What kills most marketing programs is “change.”
When you keep changing your slogans, you confuse consumers and after a while they don’t attention to what you are trying to say.
Over the years, Burger King has had a lot of slogans. Remember “Where is Herb?” Burger King spent over $40 million trying to find him. They never did!
Three of Burger Kings were powerful and each if used consistently could have done more to build the brand.
“Home of the Whopper.”
“Broiling, not frying.”
“Have it your way.”
So what is Burger King doing lately? The same thing they have done in the past. Changing their slogan for the umpteenth time. The new slogan: “Be your way.”
Be your way? What does that mean? And what does that have to do with a hamburger chain?
Obviously, Burger King means to connect its new slogan with one it has used in the past, “Have it your way.” But why? Try asking for a Whopper “medium rare” in a Burger King today and you’ll get nothing but a blank stare.
Fernando Machado, Burger King's senior vice president of global brand management, noted that the new slogan is an attempt "to evolve from just being the functional side of things to having a much stronger emotional appeal."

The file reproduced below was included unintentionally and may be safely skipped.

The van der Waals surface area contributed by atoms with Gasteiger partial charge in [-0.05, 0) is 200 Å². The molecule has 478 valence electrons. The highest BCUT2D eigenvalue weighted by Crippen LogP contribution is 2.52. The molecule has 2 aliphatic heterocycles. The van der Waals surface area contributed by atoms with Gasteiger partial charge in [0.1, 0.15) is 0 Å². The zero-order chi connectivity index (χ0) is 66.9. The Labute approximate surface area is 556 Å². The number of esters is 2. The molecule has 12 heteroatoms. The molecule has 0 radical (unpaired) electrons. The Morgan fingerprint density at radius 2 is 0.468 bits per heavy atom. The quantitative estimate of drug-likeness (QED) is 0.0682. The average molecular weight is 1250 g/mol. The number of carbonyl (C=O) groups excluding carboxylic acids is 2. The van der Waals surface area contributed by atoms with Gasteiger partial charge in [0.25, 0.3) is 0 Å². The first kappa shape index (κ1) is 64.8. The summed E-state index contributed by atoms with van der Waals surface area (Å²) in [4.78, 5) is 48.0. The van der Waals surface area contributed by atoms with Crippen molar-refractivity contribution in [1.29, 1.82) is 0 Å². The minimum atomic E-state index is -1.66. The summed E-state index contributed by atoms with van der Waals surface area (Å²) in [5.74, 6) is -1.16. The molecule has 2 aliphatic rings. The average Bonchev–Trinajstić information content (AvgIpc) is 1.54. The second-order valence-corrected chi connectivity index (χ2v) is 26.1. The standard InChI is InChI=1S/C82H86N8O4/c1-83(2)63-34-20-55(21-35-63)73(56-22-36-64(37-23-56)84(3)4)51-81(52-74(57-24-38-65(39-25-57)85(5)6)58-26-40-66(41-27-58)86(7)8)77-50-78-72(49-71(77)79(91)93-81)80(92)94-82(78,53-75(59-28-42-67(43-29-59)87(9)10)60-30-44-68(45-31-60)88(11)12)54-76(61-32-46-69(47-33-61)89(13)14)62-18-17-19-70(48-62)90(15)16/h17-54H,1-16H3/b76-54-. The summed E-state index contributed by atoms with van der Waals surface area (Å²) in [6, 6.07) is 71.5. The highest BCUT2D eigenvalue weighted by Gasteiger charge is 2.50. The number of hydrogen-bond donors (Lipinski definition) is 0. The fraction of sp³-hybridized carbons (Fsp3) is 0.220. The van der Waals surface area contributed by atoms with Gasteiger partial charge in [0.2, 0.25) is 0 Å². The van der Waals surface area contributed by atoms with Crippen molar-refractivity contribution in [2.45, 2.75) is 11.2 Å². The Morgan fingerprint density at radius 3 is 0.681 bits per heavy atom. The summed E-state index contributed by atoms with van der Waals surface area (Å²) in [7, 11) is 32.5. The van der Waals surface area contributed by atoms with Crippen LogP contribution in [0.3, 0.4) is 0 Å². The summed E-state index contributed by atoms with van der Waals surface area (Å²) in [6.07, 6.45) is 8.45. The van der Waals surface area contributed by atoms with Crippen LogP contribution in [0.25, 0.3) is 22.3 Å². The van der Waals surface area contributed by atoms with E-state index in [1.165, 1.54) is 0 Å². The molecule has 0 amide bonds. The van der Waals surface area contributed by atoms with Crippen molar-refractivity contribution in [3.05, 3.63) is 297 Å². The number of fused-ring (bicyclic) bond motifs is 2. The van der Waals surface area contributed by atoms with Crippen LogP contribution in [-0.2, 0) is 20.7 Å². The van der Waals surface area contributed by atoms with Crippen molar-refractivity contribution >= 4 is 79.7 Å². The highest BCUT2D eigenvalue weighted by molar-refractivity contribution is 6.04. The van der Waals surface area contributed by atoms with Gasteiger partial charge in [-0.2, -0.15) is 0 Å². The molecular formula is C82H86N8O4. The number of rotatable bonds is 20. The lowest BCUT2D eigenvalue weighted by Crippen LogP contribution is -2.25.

Words are not emotional. Visuals are what add the emotional element to branding. The best strategy is to use words that can be visualized in order to deliver emotion. How do you visualize “Be your way?” You can’t.
The best idea they ever had the one that is best visualized is the broiling vs. frying. But they gave up on that decades ago.
My prediction? “Be your way” will be long gone by this time next year.
In an overcommunicated society, your best strategy is to take your time to find exactly the right slogan to use. And then use it virtually forever.
“A diamond is forever” is 66 years old.
“The Marlboro cowboy” is 61 years old.
“The ultimate driving machine” is 39 years old.
“Just do it” is 26 years old.